Planet Gore

Wishful on Wind

An article in today’s Wall Street Journal makes the same mistake that most articles make re: wind capacity. In a piece on Siemens’ plans to expand international operations (subscription required), the Journal writes,

This year, Siemens expects installed capacity of 2 to 2.1 gigawatts. A gigawatt is equivalent to one billion watts, enough to power about 300,000 U.S. households.

Yes, a gigawatt is equivalent to one billion watts; but, no, a gigawatt of wind capacity alone is not enough to power 300,000 homes. Saying a certain wind capacity is “enough to power X households” is misleading, as it indicates that wind power is all you need to ensure the light comes on when you flip the switch. If you are not concerned with whether the power will work at all times, then, sure, your home can be powered solely by wind energy.
I see this all the time. For example, according to the American Wind Energy Association,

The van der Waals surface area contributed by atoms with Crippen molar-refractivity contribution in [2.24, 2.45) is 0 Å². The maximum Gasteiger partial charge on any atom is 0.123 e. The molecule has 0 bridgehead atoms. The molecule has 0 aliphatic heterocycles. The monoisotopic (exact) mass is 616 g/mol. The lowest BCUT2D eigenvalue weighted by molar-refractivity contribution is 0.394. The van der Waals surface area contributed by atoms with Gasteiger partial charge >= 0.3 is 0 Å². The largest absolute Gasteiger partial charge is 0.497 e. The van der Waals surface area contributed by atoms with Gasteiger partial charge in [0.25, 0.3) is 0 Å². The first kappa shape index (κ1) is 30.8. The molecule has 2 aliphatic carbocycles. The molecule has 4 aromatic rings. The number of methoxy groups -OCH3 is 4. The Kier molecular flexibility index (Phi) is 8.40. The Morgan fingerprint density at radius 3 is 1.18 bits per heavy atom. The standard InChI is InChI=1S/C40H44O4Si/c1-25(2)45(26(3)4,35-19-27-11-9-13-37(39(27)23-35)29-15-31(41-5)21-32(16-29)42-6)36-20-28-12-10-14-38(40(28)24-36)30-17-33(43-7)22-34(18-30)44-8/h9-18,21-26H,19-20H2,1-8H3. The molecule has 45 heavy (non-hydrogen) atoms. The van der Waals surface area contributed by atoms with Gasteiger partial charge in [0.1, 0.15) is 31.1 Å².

16,818 megawatts (MW) of wind power plants were in place in the U.S. at the end of 2007, serving the equivalent of 4.5 million average households. By the end of 2008, AWEA expects that number to jump to over 22,000 MW, which can serve the equivalent of over 5.5 million average households.

The reason this is not the case is that wind is not a baseload resource, like coal, natural gas, or nuclear power. Rather, wind (and, thus, wind power) is intermittent and requires conventional sources of power to back them up during times when the wind dies. Because the wind blows sporadically and because no large-scale electricity storage exists, wind alone cannot provide reliable energy for homes.

If we are going to use phrases like “enough to power” or “can power the equivalent of” X number of households, then we should qualify the statements, with information about the capacity factors of wind turbines, the amount of backup power needed, and the lack of commercial-scale electricity storage. Particularly with the massive expansion of wind power and other renewable resources, policymakers need — and consumers and taxpayers deserve — a complete picture of the pros and cons.

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